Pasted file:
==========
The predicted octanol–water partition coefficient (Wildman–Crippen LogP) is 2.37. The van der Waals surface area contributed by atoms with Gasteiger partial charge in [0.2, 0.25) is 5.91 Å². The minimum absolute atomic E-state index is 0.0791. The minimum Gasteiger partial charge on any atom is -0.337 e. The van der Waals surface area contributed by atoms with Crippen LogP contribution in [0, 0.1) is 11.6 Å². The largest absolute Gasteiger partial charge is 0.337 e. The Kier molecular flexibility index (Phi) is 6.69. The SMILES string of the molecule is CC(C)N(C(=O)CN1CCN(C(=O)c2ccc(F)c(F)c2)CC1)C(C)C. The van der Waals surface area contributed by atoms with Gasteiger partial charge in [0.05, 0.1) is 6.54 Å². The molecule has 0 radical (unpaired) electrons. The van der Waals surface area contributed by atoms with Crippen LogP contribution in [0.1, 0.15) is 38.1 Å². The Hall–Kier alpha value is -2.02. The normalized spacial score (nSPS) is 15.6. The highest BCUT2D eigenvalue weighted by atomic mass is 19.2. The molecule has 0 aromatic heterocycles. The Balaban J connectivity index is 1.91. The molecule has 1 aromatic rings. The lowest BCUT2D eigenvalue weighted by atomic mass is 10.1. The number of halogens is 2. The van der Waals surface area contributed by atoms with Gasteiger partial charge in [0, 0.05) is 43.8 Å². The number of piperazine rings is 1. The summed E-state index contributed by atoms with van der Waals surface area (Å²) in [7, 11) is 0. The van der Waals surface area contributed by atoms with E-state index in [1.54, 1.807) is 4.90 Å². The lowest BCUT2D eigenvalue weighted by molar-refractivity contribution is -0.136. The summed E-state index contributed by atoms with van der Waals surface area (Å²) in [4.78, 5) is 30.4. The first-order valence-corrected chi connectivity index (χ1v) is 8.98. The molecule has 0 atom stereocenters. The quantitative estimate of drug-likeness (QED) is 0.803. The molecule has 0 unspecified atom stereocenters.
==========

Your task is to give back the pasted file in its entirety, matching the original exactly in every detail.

The predicted octanol–water partition coefficient (Wildman–Crippen LogP) is 2.37. The van der Waals surface area contributed by atoms with Gasteiger partial charge in [0.2, 0.25) is 5.91 Å². The minimum absolute atomic E-state index is 0.0791. The minimum Gasteiger partial charge on any atom is -0.337 e. The van der Waals surface area contributed by atoms with Crippen LogP contribution in [0, 0.1) is 11.6 Å². The largest absolute Gasteiger partial charge is 0.337 e. The Kier molecular flexibility index (Phi) is 6.69. The SMILES string of the molecule is CC(C)N(C(=O)CN1CCN(C(=O)c2ccc(F)c(F)c2)CC1)C(C)C. The van der Waals surface area contributed by atoms with Gasteiger partial charge in [0.05, 0.1) is 6.54 Å². The molecule has 0 radical (unpaired) electrons. The van der Waals surface area contributed by atoms with Crippen LogP contribution in [0.1, 0.15) is 38.1 Å². The Hall–Kier alpha value is -2.02. The normalized spacial score (nSPS) is 15.6. The highest BCUT2D eigenvalue weighted by atomic mass is 19.2. The molecule has 0 aromatic heterocycles. The Balaban J connectivity index is 1.91. The molecule has 1 aromatic rings. The lowest BCUT2D eigenvalue weighted by atomic mass is 10.1. The number of halogens is 2. The van der Waals surface area contributed by atoms with Gasteiger partial charge in [0, 0.05) is 43.8 Å². The number of piperazine rings is 1. The summed E-state index contributed by atoms with van der Waals surface area (Å²) in [7, 11) is 0. The van der Waals surface area contributed by atoms with E-state index in [1.54, 1.807) is 4.90 Å². The lowest BCUT2D eigenvalue weighted by molar-refractivity contribution is -0.136. The summed E-state index contributed by atoms with van der Waals surface area (Å²) in [4.78, 5) is 30.4. The first-order valence-corrected chi connectivity index (χ1v) is 8.98. The molecule has 0 atom stereocenters. The quantitative estimate of drug-likeness (QED) is 0.803. The molecule has 0 unspecified atom stereocenters.